If you are responsible for a brand’s social media pages, you are most likely aware that Facebook is gradually becoming less brand-friendly through recent algorithm shifts. That is, brands who aren’t forking out hundreds of pounds on advertising and instead rely on organic growth.
In its latest significant move, Facebook has began clamping down on like-baiting posts that encourage users to engage with a page with spammy, and just downright annoying, tactics. You’re probably already familiar with such underhand moves from your own timeline being bombarded with posts as ridiculous as the following extreme example Facebook has provided:
Bleugh, I almost threw up. I’m happy to say I’ve never experienced anything quite as bad as the above, but that’s not to say it doesn’t happen more than it should.
In recent months, Facebook made an algorithm change that altered the way brand content appeared on timelines, which involved prioritising posts that received the most engagement based on the type of content, i.e posts with images are more likely to remain high up on a timeline as opposed to text-based posts. In this way, Facebook is actually becoming more like Google in how it ranks Pages (Edge Rank) – time to get your SEO hat on.
Unfortunately, even brands who really go to the effort to create unique, relevant and engaging content might not even make the cut on their followers’ timelines, as not only is engagement being valued as a ranking priority – so are the posts that have been promoted most with paid-for advertising. That’s all well and good for companies with large social media budgets, but sadly those without are going to have to really put the time in to compete with paying brands for the top space on timelines.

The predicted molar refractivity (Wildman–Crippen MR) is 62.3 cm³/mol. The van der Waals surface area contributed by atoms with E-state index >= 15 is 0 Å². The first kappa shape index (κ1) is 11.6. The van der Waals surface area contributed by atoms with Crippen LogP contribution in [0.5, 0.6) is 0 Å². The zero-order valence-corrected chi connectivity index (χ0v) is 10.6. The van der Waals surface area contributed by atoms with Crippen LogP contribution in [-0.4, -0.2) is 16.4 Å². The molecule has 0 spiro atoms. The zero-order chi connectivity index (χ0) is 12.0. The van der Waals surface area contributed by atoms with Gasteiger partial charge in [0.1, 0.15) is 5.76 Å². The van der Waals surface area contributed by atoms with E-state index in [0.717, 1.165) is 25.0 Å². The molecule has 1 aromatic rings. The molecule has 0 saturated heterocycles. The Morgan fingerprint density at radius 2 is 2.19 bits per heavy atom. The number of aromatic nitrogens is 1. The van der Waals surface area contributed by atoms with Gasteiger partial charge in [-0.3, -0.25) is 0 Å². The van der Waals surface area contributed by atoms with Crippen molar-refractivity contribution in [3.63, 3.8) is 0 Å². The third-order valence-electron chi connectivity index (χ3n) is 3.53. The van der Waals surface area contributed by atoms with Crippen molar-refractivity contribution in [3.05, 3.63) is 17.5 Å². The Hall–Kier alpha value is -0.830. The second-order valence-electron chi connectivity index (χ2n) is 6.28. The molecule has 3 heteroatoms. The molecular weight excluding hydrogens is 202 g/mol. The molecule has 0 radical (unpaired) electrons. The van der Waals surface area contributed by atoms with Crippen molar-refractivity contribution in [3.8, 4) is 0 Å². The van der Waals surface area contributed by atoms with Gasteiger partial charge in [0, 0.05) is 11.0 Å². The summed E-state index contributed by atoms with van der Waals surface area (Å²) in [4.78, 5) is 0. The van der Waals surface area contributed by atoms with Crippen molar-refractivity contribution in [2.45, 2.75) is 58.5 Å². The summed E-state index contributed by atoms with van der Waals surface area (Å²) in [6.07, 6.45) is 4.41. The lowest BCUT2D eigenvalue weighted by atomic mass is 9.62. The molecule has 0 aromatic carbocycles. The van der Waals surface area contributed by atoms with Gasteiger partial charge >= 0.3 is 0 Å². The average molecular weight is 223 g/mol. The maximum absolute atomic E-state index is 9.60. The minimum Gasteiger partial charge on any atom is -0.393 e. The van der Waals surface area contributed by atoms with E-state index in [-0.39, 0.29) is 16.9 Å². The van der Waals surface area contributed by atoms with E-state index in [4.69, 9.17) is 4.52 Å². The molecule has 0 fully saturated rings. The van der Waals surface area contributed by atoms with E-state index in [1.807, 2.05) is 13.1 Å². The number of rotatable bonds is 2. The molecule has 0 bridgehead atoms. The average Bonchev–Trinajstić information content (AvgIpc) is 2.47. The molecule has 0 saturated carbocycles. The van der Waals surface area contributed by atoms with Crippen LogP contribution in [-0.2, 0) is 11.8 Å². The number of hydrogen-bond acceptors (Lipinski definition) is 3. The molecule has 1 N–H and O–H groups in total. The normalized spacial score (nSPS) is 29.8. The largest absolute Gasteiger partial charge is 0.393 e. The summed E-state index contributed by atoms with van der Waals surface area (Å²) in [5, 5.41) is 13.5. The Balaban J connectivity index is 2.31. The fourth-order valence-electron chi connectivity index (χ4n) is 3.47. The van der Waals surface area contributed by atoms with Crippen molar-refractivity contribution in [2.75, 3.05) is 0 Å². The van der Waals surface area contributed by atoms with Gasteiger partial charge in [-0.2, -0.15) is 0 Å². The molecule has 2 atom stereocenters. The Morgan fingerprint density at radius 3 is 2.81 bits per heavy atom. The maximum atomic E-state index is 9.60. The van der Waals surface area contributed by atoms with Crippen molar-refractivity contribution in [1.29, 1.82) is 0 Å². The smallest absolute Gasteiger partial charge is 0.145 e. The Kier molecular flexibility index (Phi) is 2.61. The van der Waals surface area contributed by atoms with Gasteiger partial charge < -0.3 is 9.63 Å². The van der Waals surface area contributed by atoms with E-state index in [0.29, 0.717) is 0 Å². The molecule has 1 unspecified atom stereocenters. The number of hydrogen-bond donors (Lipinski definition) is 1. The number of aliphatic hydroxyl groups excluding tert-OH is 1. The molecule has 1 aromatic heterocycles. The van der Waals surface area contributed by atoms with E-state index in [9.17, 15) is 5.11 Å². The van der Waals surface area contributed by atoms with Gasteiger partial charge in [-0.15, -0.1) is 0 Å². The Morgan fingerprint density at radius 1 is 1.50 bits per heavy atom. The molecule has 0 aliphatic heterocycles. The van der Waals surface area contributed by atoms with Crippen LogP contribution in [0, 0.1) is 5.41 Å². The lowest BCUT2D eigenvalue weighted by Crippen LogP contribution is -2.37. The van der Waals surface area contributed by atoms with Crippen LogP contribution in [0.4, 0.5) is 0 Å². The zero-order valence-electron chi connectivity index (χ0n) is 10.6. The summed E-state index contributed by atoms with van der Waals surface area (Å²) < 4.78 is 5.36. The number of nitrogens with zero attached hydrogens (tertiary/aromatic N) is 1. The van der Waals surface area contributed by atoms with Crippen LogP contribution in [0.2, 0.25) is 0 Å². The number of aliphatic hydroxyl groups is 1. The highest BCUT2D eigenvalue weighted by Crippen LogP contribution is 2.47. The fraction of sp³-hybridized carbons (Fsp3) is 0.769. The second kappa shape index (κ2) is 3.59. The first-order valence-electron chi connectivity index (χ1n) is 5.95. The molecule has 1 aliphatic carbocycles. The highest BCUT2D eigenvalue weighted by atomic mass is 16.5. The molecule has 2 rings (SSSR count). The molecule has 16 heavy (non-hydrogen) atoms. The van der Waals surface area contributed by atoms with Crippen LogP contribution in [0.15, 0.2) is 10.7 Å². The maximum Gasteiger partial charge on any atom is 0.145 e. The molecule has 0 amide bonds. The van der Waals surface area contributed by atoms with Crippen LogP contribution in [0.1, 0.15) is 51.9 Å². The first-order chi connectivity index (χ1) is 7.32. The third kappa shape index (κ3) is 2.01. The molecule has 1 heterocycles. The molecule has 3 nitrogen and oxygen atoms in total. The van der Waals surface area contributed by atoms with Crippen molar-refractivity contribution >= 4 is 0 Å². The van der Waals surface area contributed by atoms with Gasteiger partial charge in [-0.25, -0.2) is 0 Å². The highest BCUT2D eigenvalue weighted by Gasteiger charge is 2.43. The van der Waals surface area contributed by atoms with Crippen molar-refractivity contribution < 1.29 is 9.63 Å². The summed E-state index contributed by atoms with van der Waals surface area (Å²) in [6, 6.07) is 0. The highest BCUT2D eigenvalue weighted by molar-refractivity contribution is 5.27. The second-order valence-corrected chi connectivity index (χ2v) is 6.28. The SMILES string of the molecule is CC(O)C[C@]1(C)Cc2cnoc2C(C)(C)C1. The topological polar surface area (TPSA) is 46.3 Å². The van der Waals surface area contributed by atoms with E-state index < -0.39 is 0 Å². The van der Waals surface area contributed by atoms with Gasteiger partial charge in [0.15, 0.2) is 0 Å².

In some respects, this is a great way of encouraging brands to make the effort to try and engage with their followers, however it also encourages some Pages to go overboard with spammy like-baiting content. These desperate attempts to receive engagement and rank highly on timelines are now being dealt with and Pages responsible are being penalised.
Now, unless your Page is creating content as sickening as the example provided, then you have nothing to worry about. Facebook has openly declared that it won’t be penalising brands who are genuinely making a conscious effort to engage with their followers, it’s just the spam that we’ll (hopefully) be saying goodbye to.
Hoorah! I can now scroll through my timeline of thought-provoking selfies and relationship status updates without getting spammed. Sweet joy.
I personally think this is a step in the right for direction, although I will continue to roll my eyes at the growing prioritisation on promoted content. But at the end of the day, Facebook is a business just like any other, and businesses need to make money. As annoying as all the new rules and regulations for brands may be, it’s worth bearing in mind that Facebook never wanted to go in this direction – it avoided advertising for a fair while before seeing the opportunity of brand involvement and aimed itself entirely at consumers, so it makes sense that they are trying to keep it as user-friendly as possible.
At the end of the day, if users are getting turned off from Facebook because of all the annoying brand and spam posts, there goes your audience! So keep them happy by keeping Facebook happy. And if you’re a lazy brand Page that relies heavily on spammy content to get engagement, you probably deserve to be penalised. Just saying.